CRTC, Telecom & Media News – Northwestel agrees to spend $5 million on network upgrades

CRTC

The CRTC has announced that Northwestel has agreed to spend $5 million to upgrade its network infrastructure after contravention of the Telecommunications Act. Over a period of seven years, Northwestel failed to obtain the CRTC’s approval for rates it charged for nine of its services and brought the non-compliance to the commission’s attention. Commission staff and Northwestel reached a settlement that directs investment to benefit the northern communities Northwestel serves. Specifically, $3 million to bring fibre to First Nation offices, schools, health centres and government offices in Yukon, the Northwest Territories and northern BC, and $2 million to expand cellphone service along highways and major roads in Yukon, the NWT and Nunavut. Northwestel has committed to finishing construction of the projects within three years.

Rogers is introducing unlimited data plans, starting June 13, with no overage charges. Later this summer, Rogers will also launch new device financing options giving customers the ability to buy any smartphone with $0 down. Rogers Infinite plans feature unlimited wireless data starting at $75 for 10GB of high speed data. Beyond that, customers can use unlimited data at reduced speeds. More high speed data can be purchased as a Speed Pass for $15 for 3GB. Customers can also pool their data with family and friends, eliminating the need to monitor data use.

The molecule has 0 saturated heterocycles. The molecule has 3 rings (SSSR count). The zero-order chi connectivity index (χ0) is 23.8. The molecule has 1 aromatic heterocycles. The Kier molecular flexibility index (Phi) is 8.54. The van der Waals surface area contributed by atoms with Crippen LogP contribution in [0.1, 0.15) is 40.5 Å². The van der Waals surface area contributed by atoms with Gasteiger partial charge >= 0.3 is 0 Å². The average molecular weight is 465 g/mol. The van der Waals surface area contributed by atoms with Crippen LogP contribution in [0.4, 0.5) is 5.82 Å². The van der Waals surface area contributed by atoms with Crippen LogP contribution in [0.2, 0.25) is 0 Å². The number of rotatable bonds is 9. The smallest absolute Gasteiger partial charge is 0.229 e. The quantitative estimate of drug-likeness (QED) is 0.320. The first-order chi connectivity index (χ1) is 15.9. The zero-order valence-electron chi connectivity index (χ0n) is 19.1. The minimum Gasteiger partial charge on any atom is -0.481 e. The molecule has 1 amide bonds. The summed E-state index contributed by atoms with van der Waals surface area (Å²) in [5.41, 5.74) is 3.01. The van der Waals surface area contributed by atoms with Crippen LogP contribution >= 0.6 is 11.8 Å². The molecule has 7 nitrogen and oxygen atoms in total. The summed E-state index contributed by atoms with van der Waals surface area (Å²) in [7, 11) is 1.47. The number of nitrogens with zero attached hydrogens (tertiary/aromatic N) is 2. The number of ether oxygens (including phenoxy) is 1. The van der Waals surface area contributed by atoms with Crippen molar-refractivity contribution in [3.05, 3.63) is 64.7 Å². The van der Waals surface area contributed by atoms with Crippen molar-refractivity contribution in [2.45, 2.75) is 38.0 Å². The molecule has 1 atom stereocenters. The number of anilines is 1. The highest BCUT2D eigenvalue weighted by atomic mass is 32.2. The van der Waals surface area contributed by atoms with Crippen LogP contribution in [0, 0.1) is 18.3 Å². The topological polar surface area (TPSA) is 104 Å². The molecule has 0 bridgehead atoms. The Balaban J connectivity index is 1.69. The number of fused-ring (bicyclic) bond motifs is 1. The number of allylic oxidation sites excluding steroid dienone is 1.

Top Risks in Telecommunications 2019 Canada, a report from EY, looks at how the Canadian telecom sector is managing risk amidst the cost pressures of new customer demands and digital tools. The report highlights the top risks for Canadian operators topped by connectivity commoditization due to ineffective growth and diversification strategy, and eroding organizational trust from underestimating privacy and security changes. EY says research shows that while 51% of operators believe that the lack of digital skills is a top transformation barrier, only 3% see growing and retaining talent as a top strategic priority — highlighting the need to focus on internal workforce issues. On the capex front, the rollout of 5G is expected to see capital intensity increase to 21% by 2023 globally – just one of the factors impacting infrastructure ROI.